To celebrate the fiftieth anniversary of the birth of Milton Keynes as a new town, The National Museum of Computing (TNMOC) at Bletchley Park is hosting a special weekend on 21-22 January 2017 highlighting the past, present and future of computing.
For the first eight years of Milton Keynes’ existence, the existence of the code-breaking Colossus computer, was still secret. On this special anniversary weekend, visitors to The National Museum of Computing can see the world-famous rebuild of Colossus together with the array of technology that has followed in its wake and powered the development of Milton Keynes. There will also be glimpses of technologies to come.
Fun and fascination at TNMOC
During the weekend of 21-22 January 2017, visitors can:
Find out about MK and smart cities and come up with your own ideas on what tech and apps we will be using in 50 years’ time in MK.
Come face-to-face with a rebuild of world’s first electronic computer, Colossus, and discover its key role in shortening the Second World War.
Use Gamar, an augmented reality app, to explore the museum via a brand new museum trail.
Relive wartime Buckinghamshire and join the Home Guard as they patrol the museum and provide opportunities to try on a uniform plus more.
Discover the wonder of wearable technologies like Oculus Rift to discover new possibilities in virtual worlds.
See the world’s oldest working computer, the WITCH, and watch in amazement as it flickers and clicks to perform calculations at 1951 computer speed.
Also, to celebrate the Milton Keynes anniversary year and ten years of the existence of The National Museum of Computing, MK families get half-price entry! It is only £10 (normal price £20) for a family of up to 2 adults and three children (under 16). Just bring proof of residence within an MK postcode.
Veteran retro gaming/arcade show organisers Revival Retro Events returned to take the retro scene by storm once again last weekend, after a break from major events since 2014.
Breaking new ground with a brand-new venue for the show, the event took place for the first time in the spacious Stadium Suite at the Banks’s Stadium (previously known as Bescot Stadium) – the home of Walsall Football Club in the West Midlands!
After a smaller comeback event last November in Wolverhampton, this year REVIVAL executed a mighty return to the scene with the aptly titled REVIVAL Solstice 2016 on 30-31 July.
Bringing back all the attractions of their previous fun-packed summer exhibitions, the latest show included:
Over 100 playable retro consoles and computers
Over 50 classic video arcade machines and pinball machines
On-stage competitions run by the Retro Lords, and prizes (including a Sinclair ZX Spectrum +3 donated by sponsors Retro Computing News!)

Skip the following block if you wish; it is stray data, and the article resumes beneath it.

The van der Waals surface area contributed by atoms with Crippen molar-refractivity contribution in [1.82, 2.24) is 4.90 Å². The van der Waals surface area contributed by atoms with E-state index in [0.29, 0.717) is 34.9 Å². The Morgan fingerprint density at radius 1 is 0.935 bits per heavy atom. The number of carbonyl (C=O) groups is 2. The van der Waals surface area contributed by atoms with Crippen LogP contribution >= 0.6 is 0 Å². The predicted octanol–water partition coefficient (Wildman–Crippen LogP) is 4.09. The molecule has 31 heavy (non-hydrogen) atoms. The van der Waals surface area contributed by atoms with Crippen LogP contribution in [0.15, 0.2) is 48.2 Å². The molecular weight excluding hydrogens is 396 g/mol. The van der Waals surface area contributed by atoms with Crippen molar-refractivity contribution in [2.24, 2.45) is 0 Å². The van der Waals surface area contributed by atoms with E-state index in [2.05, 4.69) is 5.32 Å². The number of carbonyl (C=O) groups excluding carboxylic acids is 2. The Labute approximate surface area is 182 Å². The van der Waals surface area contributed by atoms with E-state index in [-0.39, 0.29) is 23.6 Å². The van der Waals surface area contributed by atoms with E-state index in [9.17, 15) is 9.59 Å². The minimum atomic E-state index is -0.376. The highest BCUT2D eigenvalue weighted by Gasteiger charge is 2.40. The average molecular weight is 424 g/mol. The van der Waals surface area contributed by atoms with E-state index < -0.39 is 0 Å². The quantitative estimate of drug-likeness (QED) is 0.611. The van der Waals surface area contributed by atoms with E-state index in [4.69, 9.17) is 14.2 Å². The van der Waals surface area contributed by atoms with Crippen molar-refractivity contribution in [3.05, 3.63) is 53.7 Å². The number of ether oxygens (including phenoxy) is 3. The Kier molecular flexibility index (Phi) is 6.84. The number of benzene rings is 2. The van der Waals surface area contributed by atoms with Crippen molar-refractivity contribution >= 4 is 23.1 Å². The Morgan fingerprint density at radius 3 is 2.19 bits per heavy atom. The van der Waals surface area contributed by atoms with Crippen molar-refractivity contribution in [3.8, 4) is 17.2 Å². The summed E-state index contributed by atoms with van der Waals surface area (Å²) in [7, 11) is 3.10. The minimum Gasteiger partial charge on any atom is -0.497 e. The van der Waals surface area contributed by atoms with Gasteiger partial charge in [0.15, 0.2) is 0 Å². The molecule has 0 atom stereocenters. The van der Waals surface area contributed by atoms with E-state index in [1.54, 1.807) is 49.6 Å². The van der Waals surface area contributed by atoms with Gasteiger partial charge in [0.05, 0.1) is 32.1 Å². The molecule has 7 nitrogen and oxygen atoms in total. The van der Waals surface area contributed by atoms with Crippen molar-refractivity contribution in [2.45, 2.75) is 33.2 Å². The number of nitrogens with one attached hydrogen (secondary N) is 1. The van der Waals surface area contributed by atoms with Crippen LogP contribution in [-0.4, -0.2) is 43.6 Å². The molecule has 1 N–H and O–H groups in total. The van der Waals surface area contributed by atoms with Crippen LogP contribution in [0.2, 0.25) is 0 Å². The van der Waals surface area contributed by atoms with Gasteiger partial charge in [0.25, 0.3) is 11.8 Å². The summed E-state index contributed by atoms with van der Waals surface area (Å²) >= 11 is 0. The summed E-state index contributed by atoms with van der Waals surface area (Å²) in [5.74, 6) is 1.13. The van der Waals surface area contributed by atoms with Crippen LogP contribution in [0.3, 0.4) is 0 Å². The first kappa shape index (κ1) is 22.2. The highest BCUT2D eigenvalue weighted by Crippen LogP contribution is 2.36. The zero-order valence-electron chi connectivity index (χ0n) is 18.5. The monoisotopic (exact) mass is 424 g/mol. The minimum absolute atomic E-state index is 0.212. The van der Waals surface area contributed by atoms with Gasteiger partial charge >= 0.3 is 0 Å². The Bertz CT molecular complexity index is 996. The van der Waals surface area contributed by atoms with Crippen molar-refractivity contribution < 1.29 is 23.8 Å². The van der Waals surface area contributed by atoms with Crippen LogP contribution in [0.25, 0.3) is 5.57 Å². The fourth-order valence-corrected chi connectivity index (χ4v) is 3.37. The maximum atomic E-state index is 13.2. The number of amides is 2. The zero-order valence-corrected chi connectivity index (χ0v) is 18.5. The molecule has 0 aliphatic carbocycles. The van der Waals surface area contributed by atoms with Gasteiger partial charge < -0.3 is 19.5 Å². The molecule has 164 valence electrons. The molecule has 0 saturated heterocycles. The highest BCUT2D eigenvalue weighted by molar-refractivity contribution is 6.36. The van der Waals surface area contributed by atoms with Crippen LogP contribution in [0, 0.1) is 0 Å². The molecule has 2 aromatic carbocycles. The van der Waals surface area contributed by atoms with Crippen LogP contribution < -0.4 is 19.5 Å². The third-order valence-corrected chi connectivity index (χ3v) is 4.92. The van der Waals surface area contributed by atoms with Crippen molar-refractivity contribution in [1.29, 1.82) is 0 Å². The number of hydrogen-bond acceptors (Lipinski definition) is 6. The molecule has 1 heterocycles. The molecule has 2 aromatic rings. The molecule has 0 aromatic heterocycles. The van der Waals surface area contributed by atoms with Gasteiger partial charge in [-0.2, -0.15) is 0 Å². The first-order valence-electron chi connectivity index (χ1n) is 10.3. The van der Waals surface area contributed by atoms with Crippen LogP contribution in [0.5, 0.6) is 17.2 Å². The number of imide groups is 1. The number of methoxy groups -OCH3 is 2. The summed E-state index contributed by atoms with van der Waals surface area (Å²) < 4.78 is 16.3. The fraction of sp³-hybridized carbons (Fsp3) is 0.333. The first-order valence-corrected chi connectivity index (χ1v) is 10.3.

A selection of traders offering various retro collectables
The return of the guest talks panels and new gamer’s theatre
Reasonably priced, fully licensed bar and gamer’s snack bar
serving hot and cold food
The venue had the advantage of not being far from the M6 and right on the doorstep of Bescot Stadium Railway Station, although it’s fair to say the location caused a little confusion with some drivers finding it not so easy to locate as they thought.
But with hundreds attending on each day of the weekend, it’s clear that retro fans had more than enough to encourage them to beat a path to Bescot for more REVIVAL retro fun!
And our editor and publisher Stuart Williams, who spent the Saturday there in retro heaven, couldn’t agree more – and he came on the bus from Bloxwich!
As someone who was first introduced to ‘real’ computers, as opposed to sinister science-fictional devices, during the British home computing revolution of the 1980s-90s, when I was in my twenties, I have always been fascinated by both the technical and the social history of computers, as well as the people who designed, created, built and marketed them. After all, in many cases, we owe our modern, computer-saturated, hyper-integrated world to them.
So, I was particularly intrigued to hear of a new book which focuses on a number of these aspects, since while there have been many excellent coffee-table type ‘nostalgia’ books about video/computer games and gaming published in the last few years, there’s not so much out there about the more serious side of things.
Do androids dream of electric nostalgia?
The new book I’m referring to is Electronic Dreams by Dr Tom Lean, which was issued by mainstream publishers Bloomsbury in February, and a very interesting volume it is too, particularly bearing in mind its rather Kubrickian subtitle ‘How 1980s Britain learned to love the computer’.
The publishers are clearly targeting both the well-established popular science market and the boom in ‘cyber nostalgia’ and ‘retro computing’ which has already seen the rise and rise of the retro gaming book in recent years, but in a very different way which also makes the work of interest to historians, amateur or professional, of social and technological history.
Surprisingly in this sector of the market, the author is in fact an historian of science, currently based at the British Library, where he is working on Oral History of British Science, a major project concerned with the collecting and archiving of life-story interviews with 200 figures from the recent history of science and technology.